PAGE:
8.2 Toxicology and environmental health: applications and interventions in public health

8.2 Toxicology and environmental health: applications and interventions in public health
Oxford Textbook of Public Health

Toxicology and environmental health: applications and interventions in public health

Bernard D. Goldstein and Michael Greenberg

Laws of toxicology

The dose makes the poison


Humans are animals
Human pathways of exogenous chemicals




The special problem of mixtures
The interface between toxicological science and public policy

The use of toxicology to test the safety of chemicals

The role of toxicological information in setting environmental health standards

Protection factors and weight of evidence
Criteria for evaluating environmental policies
Chapter References

In recent decades we have witnessed a public outcry against pollution of the environment that parallels the force of the Sanitary Revolution of the mid-nineteenth century. New national and international governmental organizations reflect the political potency of this public concern. The chemical, electronics, and petroleum industries, whose previously steady growth had greatly accelerated following the Second World War, are now forced to consider factors other than utility and cost in the development of new products and the marketing of old ones. Substantial societal investments have been made in the developed countries to clean up old environmental pollution problems and to prevent new ones. Government departments that made and tested weapons of mass destruction now spend large portions of their budgets on cleaning up contamination and destroying their weapons. As with the Sanitary Revolution, part of the rationale has been a developing understanding of the relationship of a foul environment to human ill health; part is simply a human revulsion to dirty air, tainted water, and a blighted natural environment. Moreover, we have come to recognize that sustainable development of the Earth’s resources is not possible under the related threats of population growth and environmental degradation.
As we develop more understanding of the Earth, its ecosystems, and the pathways of chemical exposure, problems once thought to be limited to the natural environment have been shown to pose risks to human health, for example contamination of drinking water by hazardous waste dumps. The most substantial long-range threat to human health posed by environmental chemicals is the alteration of the Earth’s atmosphere. Chlorofluorocarbons (CFCs) and other compounds are producing a decrease in the levels of stratospheric ozone, which prevents shorter-range ultraviolet light rays from penetrating to the Earth’s surface, a protective mantle that has been present through much of evolution. The implications of climatic alterations, such as the greenhouse effect caused primarily by increased fossil fuel use and by agricultural practices, are potentially dire. Together, the secondary effects of the alteration of our global climate could be disastrous to human health, and could include major changes in the range and habitat of disease vectors, severe flooding, and famine from crop failure (McMichael 1994).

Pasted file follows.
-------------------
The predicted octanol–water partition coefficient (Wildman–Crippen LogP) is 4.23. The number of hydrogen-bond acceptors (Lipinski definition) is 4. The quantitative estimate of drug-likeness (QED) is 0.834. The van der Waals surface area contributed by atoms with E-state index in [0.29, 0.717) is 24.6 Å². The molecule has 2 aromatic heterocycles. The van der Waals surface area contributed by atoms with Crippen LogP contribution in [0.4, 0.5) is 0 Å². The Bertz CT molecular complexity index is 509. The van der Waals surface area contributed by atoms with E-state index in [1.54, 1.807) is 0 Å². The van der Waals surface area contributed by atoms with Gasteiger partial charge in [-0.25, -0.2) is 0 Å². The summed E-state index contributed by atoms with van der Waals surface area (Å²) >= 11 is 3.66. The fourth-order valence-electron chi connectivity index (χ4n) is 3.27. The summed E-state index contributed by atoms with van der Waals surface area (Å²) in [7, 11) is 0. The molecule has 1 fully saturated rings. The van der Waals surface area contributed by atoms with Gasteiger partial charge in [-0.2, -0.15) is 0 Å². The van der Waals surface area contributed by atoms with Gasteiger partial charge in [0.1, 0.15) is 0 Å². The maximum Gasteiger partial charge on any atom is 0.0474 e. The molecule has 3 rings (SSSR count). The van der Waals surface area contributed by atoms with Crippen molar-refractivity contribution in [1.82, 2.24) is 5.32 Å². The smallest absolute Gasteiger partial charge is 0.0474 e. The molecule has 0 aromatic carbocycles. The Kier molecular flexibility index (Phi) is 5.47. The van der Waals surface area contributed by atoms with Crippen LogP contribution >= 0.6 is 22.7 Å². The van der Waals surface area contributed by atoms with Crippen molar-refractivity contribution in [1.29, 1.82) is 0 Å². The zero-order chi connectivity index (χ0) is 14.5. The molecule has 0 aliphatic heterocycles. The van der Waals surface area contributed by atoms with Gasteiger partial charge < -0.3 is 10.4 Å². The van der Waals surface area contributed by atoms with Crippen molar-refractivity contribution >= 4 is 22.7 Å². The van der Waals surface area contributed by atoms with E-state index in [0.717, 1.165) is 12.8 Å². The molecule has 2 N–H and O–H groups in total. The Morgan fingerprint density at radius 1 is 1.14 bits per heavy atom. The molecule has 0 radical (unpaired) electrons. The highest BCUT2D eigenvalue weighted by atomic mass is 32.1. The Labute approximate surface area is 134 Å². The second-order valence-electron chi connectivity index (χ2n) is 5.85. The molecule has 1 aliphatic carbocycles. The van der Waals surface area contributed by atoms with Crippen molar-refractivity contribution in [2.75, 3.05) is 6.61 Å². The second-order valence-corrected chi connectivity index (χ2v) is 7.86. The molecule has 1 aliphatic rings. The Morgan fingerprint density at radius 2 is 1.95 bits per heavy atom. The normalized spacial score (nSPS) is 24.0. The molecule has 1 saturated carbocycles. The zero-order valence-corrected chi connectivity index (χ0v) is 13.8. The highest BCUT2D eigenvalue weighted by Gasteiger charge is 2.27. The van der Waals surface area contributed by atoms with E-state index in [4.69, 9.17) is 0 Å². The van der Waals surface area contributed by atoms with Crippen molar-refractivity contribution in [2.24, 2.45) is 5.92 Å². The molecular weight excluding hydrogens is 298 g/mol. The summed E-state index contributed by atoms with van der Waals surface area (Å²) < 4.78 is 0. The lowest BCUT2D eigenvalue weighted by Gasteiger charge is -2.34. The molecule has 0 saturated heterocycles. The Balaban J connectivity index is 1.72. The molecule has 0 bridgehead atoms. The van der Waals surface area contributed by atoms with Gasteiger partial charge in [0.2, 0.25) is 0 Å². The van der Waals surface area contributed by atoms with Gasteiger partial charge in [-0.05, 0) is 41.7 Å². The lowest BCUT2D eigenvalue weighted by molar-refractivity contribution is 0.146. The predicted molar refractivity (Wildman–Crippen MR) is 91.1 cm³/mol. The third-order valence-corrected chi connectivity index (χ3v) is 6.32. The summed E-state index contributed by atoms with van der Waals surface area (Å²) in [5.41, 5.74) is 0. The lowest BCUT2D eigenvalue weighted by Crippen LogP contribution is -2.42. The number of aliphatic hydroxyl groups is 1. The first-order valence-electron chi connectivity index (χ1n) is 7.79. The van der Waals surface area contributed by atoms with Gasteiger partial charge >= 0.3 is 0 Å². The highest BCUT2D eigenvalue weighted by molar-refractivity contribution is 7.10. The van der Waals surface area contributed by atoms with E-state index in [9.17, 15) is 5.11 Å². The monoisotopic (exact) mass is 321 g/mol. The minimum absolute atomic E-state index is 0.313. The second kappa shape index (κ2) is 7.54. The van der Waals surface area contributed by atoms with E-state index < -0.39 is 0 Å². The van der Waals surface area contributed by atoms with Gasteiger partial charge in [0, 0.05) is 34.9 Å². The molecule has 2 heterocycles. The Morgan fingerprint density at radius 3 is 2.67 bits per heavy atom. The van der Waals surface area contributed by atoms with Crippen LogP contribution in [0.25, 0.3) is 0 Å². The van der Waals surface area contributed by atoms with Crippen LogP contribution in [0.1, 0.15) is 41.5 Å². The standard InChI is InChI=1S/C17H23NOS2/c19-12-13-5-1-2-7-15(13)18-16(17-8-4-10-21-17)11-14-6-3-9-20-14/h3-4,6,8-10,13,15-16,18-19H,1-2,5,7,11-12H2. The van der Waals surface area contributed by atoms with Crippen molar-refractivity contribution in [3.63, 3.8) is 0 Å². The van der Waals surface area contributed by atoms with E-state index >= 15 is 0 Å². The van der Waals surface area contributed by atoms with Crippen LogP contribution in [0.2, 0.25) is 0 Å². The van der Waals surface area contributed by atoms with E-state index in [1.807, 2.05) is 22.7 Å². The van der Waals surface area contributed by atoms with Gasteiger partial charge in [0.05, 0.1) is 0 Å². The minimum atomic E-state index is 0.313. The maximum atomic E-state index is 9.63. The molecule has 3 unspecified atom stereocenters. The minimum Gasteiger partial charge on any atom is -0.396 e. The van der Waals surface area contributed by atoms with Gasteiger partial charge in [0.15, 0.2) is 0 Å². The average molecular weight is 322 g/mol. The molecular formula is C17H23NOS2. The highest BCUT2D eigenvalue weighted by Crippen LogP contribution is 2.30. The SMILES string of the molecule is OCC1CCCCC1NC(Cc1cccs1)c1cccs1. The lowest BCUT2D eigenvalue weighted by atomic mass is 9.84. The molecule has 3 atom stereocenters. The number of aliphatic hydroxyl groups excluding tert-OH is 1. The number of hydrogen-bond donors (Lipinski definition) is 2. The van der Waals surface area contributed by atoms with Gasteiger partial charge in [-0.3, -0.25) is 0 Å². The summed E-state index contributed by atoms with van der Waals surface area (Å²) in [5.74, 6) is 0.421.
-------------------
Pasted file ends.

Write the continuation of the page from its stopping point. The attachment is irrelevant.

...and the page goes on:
The global climate issue illustrates five points that are pertinent to this chapter.

Understanding the effects of chemicals is crucial to environmental health.

The system in which chemicals act, whether the human body or planet Earth, is a closed one with only limited response, repair, and regenerative potential.

The effects of chemical and physical agents on health are often delayed and indirect, but nonetheless disastrous.

Local, national, and international control efforts have tended to be most effective when dealing with a single pollutant in a single medium directly producing overt effects, and least effective when dealing with complex chemical mixtures, with pollutants that cross traditional air, water, soil, and food boundaries, and with effects that are delayed or indirect.

A complex set of formal and informal policy processes need to be considered and employed to reduce the risk.
In this chapter we focus on the science of toxicology as it relates to environmental health. We also consider some of the interfaces between environmental health sciences and public policy. Toxicology is the science of poisons (Amdur et al. 1991). Knowledge about poisons extends back to the beginning of history as humans became aware of the toxicity of natural food components. The Bible contains injunctions concerning poisons, including how to avoid them. Greek and Roman history gives evidence of the use of poisons as an instrument of statecraft, an approach that was extended in the Middle Ages with such notable practitioners as the Borgias. Toxicologists tend to view Paracelcus, a seventeenth-century alchemist and a bit of a charlatan, as their ancestor, crediting him with the first law of toxicology—that the dose makes the poison (Gallo and Doull 1991). There are two other major maxims that underlie modern toxicology: that chemicals have specific biological effects, and that humans are members of the animal kingdom.
This chapter discusses ‘laws’ and general concepts of toxicology pertinent to understanding how a chemical or physical agent acts in a biological system. The focus is on the biological response, rather than on the intrinsic property of the agent, although the latter is briefly reviewed (Plaa 1991). This chapter is restricted to human health, although many of the concepts are applicable to ecological health as well.
Laws of toxicology
The dose makes the poison